Anatara Lifesciences embarks on Stage 2 of GaRP trial for treatment of irritable bowel syndrome

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By Imelda Cotton - 
Anatara Lifesciences ASX ANR GaRP trial treatment irritable bowel syndrome IBS

Anatara Lifesciences (ASX: ANR) has initiated Stage 2 of a Phase II gastrointestinal re-programming (GaRP) trial to treat patients with irritable bowel syndrome (IBS).

The milestone follows “highly encouraging” findings from Stage 1 of the trial, whereby 61 intent-to-treat participants were given low- and high-dose regimens of the medication.

Stage 1 of the trial was reported to have met all safety and efficacy endpoints, with a notable reduction in symptoms indicating the potential of Anatara’s GaRP product to enhance the quality of life for millions of people worldwide who live with IBS.

Holistic approach

There was also a statistically significant reduction in the accepted anxiety and depression scoring scale among the low-dose cohort, highlighting the holistic approach of the “GaRP” mechanism of action towards enhancing overall patient outcomes.

Executive chair Dr David Brookes said the trial signalled a potential new era in addressing the burdens of IBS and related disorders.

“This trial is beginning to show that we have developed a product with the promise to be the most complete IBS over-the-counter complementary medicine in the world. The early results suggest that the GaRP product both relieves symptoms and provides ongoing control for sufferers which is consistent with the design and pre-clinical work.”” he said.

Stage 2 of the Phase II GaRP trial will be fully funded by Anatara.

Complementary medication

GaRP is a multi-component and coated complementary medication designed to tackle gastrointestinal conditions such as IBS and inflammatory bowel disease (IBD).

Its unique mechanism of action has been designed to restore and maintain the gastrointestinal tract lining and microbiome homeostasis, offering a novel approach to managing IBS by relieving symptoms and addressing underlying causative factors.

The GaRP-IBS trial follows a traditional pharmaceutical design as a double blind, randomised study to provide quality evidence -based efficacy data with the potential to set the product apart from so many other product claims in the difficult gastrointestinal health space.

Low-dose regimen

Stage 2 of the GaRP trial will use the “low-dose” regimen selected from Stage 1 to confirm the medication’s efficacy in alleviating IBS symptoms.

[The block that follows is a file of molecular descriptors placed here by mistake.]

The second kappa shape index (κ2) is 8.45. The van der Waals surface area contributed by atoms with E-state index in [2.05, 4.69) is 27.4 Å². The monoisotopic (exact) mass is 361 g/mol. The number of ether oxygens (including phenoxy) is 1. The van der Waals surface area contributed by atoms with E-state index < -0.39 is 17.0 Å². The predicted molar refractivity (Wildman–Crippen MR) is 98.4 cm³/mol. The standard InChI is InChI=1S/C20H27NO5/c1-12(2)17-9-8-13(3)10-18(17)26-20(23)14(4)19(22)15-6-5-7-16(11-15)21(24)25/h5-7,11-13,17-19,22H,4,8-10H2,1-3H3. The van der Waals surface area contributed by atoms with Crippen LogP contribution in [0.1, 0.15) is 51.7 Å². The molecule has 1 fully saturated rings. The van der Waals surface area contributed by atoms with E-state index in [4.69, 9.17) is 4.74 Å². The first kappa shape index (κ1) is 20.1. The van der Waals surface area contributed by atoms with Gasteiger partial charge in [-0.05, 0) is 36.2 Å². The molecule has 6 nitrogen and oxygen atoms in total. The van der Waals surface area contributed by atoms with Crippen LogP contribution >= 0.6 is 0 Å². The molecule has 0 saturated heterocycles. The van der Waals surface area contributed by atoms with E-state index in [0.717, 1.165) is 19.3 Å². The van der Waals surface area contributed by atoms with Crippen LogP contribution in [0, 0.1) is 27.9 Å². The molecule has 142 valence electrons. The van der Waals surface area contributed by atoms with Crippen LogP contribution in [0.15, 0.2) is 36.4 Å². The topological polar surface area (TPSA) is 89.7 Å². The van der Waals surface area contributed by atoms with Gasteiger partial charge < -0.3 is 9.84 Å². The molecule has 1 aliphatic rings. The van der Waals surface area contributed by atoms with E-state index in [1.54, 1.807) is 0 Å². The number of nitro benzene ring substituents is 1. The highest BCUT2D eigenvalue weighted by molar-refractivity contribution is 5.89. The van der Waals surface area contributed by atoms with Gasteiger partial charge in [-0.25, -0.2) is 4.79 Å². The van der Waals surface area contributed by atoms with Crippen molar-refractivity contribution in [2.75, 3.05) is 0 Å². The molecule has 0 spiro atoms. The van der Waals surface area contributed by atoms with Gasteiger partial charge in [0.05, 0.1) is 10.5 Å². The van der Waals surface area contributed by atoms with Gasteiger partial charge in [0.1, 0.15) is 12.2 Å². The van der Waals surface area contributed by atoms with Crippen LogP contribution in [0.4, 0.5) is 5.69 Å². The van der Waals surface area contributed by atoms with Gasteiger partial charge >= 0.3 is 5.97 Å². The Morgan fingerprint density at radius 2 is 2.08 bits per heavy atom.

“The findings are anticipated to provide compelling reinforcement of evidence supporting GaRP’s efficacy and safety,” Dr Brookes said.

“With further research and development, we believe GaRP has the potential to vastly improve the landscape of gastrointestinal health, offering hope of an adjunctive therapy for millions of individuals worldwide who suffer from the wide range of disorders of the gastrointestinal lining, including IBS and IBD.”

Broad and costly impact

IBS is a complex condition commonly referred to as a functional gastrointestinal disorder with a number of underlying causative factors including inflammation.

Statistics show that one in every seven Australians experiences symptoms at some time, which can often be chronic and unpredictable.

They include abdominal pain, bloating, and diarrhoea or constipation. IBS affects more women than men, and the onset of symptoms tends to occur in early adulthood.

The condition is reported to cost the Australian economy around $1.5 billion a year, underscoring the need to bring new treatments to the market.

Current options include laxatives or anti-diarrhoea medications, anti-spasmodic drugs to ease cramping, tricyclic antidepressants to treat pain, bloating, and bowel frequency and cognitive behavioural therapy and gut-directed hypnotherapy.

Capital raising

Anatara received firm commitments from institutional and sophisticated investors last month for a placement priced at $0.04 per share to raise $1 million.

Proceeds will be used to refine the development of GaRP towards commercial manufacturing and strengthen Anatara’s balance sheet to advance prospective licensing negotiations with pharmaceutical companies.

Dr Brookes and non-executive director John Michailidis have committed to $60,000 and $10,000 worth of placement shares, respectively.